Fish Ecology


Numerous groundfish stocks in both the Atlantic and Pacific are considered overfished, resulting in large-scale fishery closures. Fishing, in addition to simply removing biomass, also truncates the age and size structure of fish populations and often results in localized depletions. We summarize recent research suggesting that an old-growth age structure, combined with a broad spatial distribution of spawning and recruitment, is at least as important as spawning biomass in maintaining long-term sustainable population levels. In particular, there is evidence that older, larger female rockfishes produce larvae that withstand starvation longer and grow faster than the offspring of younger fish, that stocks may actually consist of several reproductively isolated units, and that recruitment may come from only a small and different fraction of the spawning population each year. None of these phenomena is accounted for in current management programs. We examine alternative management measures that address these specific issues and conclude that the best and perhaps only way to ensure old-growth age structure and complex spatial structure in populations of groundfish is through interconnected networks of marine reserves.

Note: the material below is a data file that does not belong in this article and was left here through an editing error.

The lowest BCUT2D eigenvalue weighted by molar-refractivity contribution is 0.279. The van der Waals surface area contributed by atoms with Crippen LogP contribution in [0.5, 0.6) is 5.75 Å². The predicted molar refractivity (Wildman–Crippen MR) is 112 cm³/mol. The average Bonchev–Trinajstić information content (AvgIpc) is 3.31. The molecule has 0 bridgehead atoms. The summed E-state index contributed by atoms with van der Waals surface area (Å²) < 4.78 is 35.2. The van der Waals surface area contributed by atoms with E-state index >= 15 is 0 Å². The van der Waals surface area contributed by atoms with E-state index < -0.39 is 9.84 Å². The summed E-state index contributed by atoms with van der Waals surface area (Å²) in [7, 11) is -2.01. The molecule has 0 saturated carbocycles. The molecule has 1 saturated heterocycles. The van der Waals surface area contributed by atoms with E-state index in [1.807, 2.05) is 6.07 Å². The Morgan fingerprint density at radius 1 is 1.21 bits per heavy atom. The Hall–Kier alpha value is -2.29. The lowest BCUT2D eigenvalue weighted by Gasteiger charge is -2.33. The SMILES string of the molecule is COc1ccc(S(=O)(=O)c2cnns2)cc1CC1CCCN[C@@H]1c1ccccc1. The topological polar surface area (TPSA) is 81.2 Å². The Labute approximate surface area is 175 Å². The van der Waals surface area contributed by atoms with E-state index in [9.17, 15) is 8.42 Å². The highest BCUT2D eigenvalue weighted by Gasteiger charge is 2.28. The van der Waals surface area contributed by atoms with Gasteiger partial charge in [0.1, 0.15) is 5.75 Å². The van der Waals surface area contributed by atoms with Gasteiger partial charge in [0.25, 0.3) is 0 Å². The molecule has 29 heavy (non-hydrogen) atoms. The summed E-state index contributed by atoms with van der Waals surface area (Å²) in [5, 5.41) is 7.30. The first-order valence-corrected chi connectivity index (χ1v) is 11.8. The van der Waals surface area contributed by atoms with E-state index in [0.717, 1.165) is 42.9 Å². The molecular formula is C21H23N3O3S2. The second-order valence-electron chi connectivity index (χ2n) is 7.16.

Cited by
Mark R. Terwilliger, Tamal Reece, and Douglas F. Markle. (2010) Historic and recent age structure and growth of endangered Lost River and shortnose suckers in Upper Klamath Lake, Oregon. Environmental Biology of Fishes
Online publication date: 13-Jul-2010.
C. M. Greene, J. E. Hall, K. R. Guilbault, and T. P. Quinn. (2010) Improved viability of populations with diverse life-history portfolios. Biology Letters 6:3, 382-386
Online publication date: 23-Jun-2010.
Anthony John Fowler, and John K. Ling. (2010) Ageing studies done 50 years apart for an inshore fish species from southern Australia—contribution towards determining current stock status. Environmental Biology of Fishes
Online publication date:...